Introduction: on the way to the event In August 2013, I joined Sa'id, a Palestinian fieldworker from an Israeli human rights (hereinafter, HR) non-governmental organization (NGO) to collect the testimony of two brothers from the Suleiman
Israeli NGOs, Palestinian Witnesses, and the Undoing of Human Rights Bureaucracy
Participation and Agency in Architectural Memorializations of the 1993 Solingen Arson Attack
testimony. In a recent publication, I argued that this aesthetically focused literature tended to limit testimony's function to the production of knowledge about violence as a specific moment in time and a particular point in place. Doing so, I suggested
Elie Wiesel has claimed that testimony is the generic legacy of the Holocaust. Other critics have pointed out that testimony, in the sense of first-person literary accounts of events to which the author was eye-witness, also characterized earlier historical calamities, in particular the First World War. That war produced testimony in the form of lyric poetry, in which the reader recognized the author as a witness and assumed a close fit to the poem’s speaking subject. Yet it is not poetic but prose testimony that is typical of Holocaust eyewitness, while Holocaust poetry is considered a separate and self-contained genre. In this essay, I will explore the reasons why this should be so, and whether there is a closer link than at first appears between the construction of the first-person narrator of a prose testimony, such as Wiesel’s Night (1958), and the lyric ‘I’ of some Holocaust poetry.
Transforming Fear, Violence, and Shame in Fourteenth-Century Provence
This article considers the crises of plague, civil war, and mercenary invasion that Provençal communities faced in the years between 1343 and 1363. Canonization inquest testimony reveals that both combatants and noncombatants prayed to the holy woman, Countess Delphine de Puimichel, to heal the spiritual sickness of violence. In their testimonies, witnesses relived moments of crisis when they had used Delphine's special relationship to God to escape death, fear, and humiliation.
The trial and testimony of a Sufi saint
Ferdinand De Jong
In 1895 the colonial administration of Senegal sentenced Sheikh Amadu Bamba to exile for stirring anti‐colonial disobedience. At his trial, Bamba allegedly recited a prayer in defiance of the French authorities. Although there is no archival record to prove that the prayer was recited, since the 1970s Bamba's disciples have flocked to the former seat of colonial power to commemorate his act of resistance; their testimony has displaced the authority of the colonial archive and imagines a decolonial utopia in archival absence. This article examines how their prayer subverts the colonial archive, while it remains entangled in its substrate.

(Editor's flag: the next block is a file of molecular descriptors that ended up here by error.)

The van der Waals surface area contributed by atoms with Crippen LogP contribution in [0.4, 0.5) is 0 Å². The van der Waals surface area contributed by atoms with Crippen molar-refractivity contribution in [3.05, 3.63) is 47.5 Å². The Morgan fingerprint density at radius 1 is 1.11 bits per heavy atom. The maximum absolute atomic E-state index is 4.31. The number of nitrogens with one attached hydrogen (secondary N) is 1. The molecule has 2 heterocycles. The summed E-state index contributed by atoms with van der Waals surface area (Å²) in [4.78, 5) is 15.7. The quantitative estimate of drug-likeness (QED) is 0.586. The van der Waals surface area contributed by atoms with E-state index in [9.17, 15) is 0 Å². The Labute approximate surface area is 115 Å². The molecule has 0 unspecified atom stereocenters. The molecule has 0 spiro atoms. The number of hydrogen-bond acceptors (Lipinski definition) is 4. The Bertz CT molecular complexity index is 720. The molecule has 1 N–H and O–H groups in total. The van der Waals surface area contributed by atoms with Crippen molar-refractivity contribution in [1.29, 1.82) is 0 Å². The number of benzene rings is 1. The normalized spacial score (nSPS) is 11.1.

A number of histories of circumcision have recently been written and in them the case of A. E. Housman, along with a number of others, has acquired a certain prominence. This article reconsiders the existing evidence regarding Housman's circumcision and the various interpretations of it in the secondary literature before going on to examine a number of overlooked sources. While this writing around Housman's circumcision is not without positive results, it will be suggested via a consideration of Jacques Derrida's testimony regarding his own circumcision that the historian of sexuality needs also to contend with an inherent negativity and loss. The testimony provided by a recently uncovered poem on circumcision will prompt the suggestion that we should be wary of overemphasizing the individual example. In conclusion, the article argues that the problematic of Housman's particular case has pertinence because in regard to individual experience we can only ever write around the history of circumcision.
An Anthropological Perspective
Noel B. Salazar
In this short article, I offer a personal reflection on my own mobilities and how these influenced my academic interest in human movement and brought me in contact with mobility studies and Transfers. On the special occasion of the journal's tenth anniversary, I look back at how the journal has fared. I remind readers of the initial plans and expectations that were expressed by the founding editors, with a focus on issues that are important from an anthropological point of view. I complement this critical and constructive analysis with a brief look into the future. In which direction should Transfers ideally be moving? What are the implications of societal developments such as the ones surrounding the coronavirus pandemic for the journal and its thematic focus?
10 February 1935–17 July 2022
Tony Bayfield, Yael Splansky, Michael Marmur, Elizabeth Marmur, Amanda Golby, Maurice Michaels, Jeffrey Newman, Walter Rothschild, Chani Smith, Danny Smith, Awraham Soetendorp, and Jackie Tabick
was that of the Shoah, his defiant determination, scholarship and humanity is an astonishing testimony to the rabbinic and human spirit. Marmur was born in Sosnowiec in February 1935 and spent the first four years of his life with his parents Max and
Andrea García-González, Siobhan Magee, Bruce O'Neill, and Anja Zlatović
Alessandra Gribaldo (2021), Unexpected Subjects: Intimate Partner Violence, Testimony, and the Law (Chicago: Hau Books), 148 pp., $20, ISBN: 9781912808304. Unexpected Subjects is an excellent ethnographic reflection on the production of
Liana Chua and Omri Grinberg
subject to questioning. In her testimony, Ford said: I am here today not because I want to be. I am terrified. I am here because I believe it is my civic duty to tell you what happened to me while Brett Kavanaugh and I were in high school. … I